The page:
In addition, Allen said the No Child Left Behind Act has had a detrimental effect on high school arts programs, as teachers are given less discretion as to the curriculum they choose to teach, and some instructors elect to only teach the material presented on standardized tests, which affects the amount of funding each school receives.

“They have the five-paragraph essay shoved down their throats,” Allen said. “[Here, they] learn to have fun with their writing and be more expressive.”

Alli Miarkiani, a former student of the summer institute, said the freedom of the CCS course pushed him to improve his own writing. He said instructors used unique methods to motivate students.

“They said, ‘here is a famous piece of writing, see if you can use this as an inspiration for your own writing,'” Miarkiani said. “My writing improved dramatically. It was amazing.”

Allen said she hopes this program will encourage her mostly Latino students to consider college, especially UCSB.

Rumberger said courses such as Allen’s a step in the right direction in trying to attract more minority students to UCSB. According to the CDRP website, Latinos are twice as likely as whites to drop out of school. Rumberger said schools must begin to cater toward the needs of Latino students.

“Developing English language proficiency is critical to their success,” he said. “I don’t think there is a single best model, but clearly we need to do a better job at educating our Latino students.”

Allen said universities and high schools need to inspire students to continue their education.

“Bringing students on campus is an important step,” Allen said. “They need to know that good things happen here and they can be a part of it.”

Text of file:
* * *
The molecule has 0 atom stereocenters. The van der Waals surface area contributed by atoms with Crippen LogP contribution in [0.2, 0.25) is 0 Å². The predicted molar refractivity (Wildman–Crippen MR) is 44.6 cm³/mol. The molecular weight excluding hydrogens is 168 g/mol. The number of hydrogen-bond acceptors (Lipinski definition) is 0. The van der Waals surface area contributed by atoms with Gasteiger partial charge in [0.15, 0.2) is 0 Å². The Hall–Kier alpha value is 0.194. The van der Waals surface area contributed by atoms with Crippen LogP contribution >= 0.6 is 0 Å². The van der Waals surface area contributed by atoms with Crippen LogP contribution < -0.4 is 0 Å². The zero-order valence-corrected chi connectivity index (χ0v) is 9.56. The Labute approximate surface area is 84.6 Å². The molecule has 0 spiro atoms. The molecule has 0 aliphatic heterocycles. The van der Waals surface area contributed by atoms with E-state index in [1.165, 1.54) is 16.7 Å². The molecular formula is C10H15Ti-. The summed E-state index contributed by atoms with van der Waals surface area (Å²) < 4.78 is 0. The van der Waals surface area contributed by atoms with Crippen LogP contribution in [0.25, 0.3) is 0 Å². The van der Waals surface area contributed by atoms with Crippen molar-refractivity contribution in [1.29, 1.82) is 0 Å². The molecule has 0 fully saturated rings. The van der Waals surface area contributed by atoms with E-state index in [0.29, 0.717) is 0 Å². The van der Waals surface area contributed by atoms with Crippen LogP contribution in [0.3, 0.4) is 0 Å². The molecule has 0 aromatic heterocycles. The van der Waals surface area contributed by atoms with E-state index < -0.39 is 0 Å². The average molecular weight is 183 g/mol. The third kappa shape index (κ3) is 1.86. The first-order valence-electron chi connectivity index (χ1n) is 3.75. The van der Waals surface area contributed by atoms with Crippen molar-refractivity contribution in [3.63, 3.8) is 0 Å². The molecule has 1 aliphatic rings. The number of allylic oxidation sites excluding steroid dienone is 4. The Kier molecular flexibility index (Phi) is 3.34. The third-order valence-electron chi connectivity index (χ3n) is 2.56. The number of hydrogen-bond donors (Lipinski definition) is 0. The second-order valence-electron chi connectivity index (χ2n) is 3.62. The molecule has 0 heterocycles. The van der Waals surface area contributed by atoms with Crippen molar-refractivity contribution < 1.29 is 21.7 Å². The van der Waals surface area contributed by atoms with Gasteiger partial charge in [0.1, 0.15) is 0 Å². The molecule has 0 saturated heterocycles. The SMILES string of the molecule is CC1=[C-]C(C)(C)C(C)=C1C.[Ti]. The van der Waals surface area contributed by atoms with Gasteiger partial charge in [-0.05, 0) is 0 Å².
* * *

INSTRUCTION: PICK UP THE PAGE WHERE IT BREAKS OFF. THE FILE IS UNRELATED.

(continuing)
However, some instructors say other factors may explain why minorities do not come to UCSB. According to Black studies professor Dr. Gaye Theresa Johnson, UCSB is not considered a friendly environment for black students. Johnson also said that although more minorities are being accepted into UCSB, fewer students are enrolling, in part due to recent fee hikes.

“The reason that they’re not coming is because fees are going up,” Johnson said. “[It’s] not just fee increases, but cutbacks in financial aid and increases in loans, but not in grants… Fee increases are an example of higher education becoming more elitist.”

Just last week, Arnold Schwarzenegger confirmed a 7-10 percent increase in fees for the UC campuses as part of his 2007-08 California State Budget revisions.

Johnson said the rise in previous black student acceptance rates is misleading.

“Even though more black students are eligible for college, black economic disparity compared to white privilege makes black communities more embattled,” Johnson said. “It looks like [black students] have more access, but disparity in wealth is greater than it has ever been.”

Socioeconomic Impact

In addition to pinpointing the real dropout rate, CDRP aims to examine the economic and social costs that high school students who fail to obtain a diploma impose upon society. The new studies being produced will highlight common characteristics of potential dropouts and predict high school graduation statistics.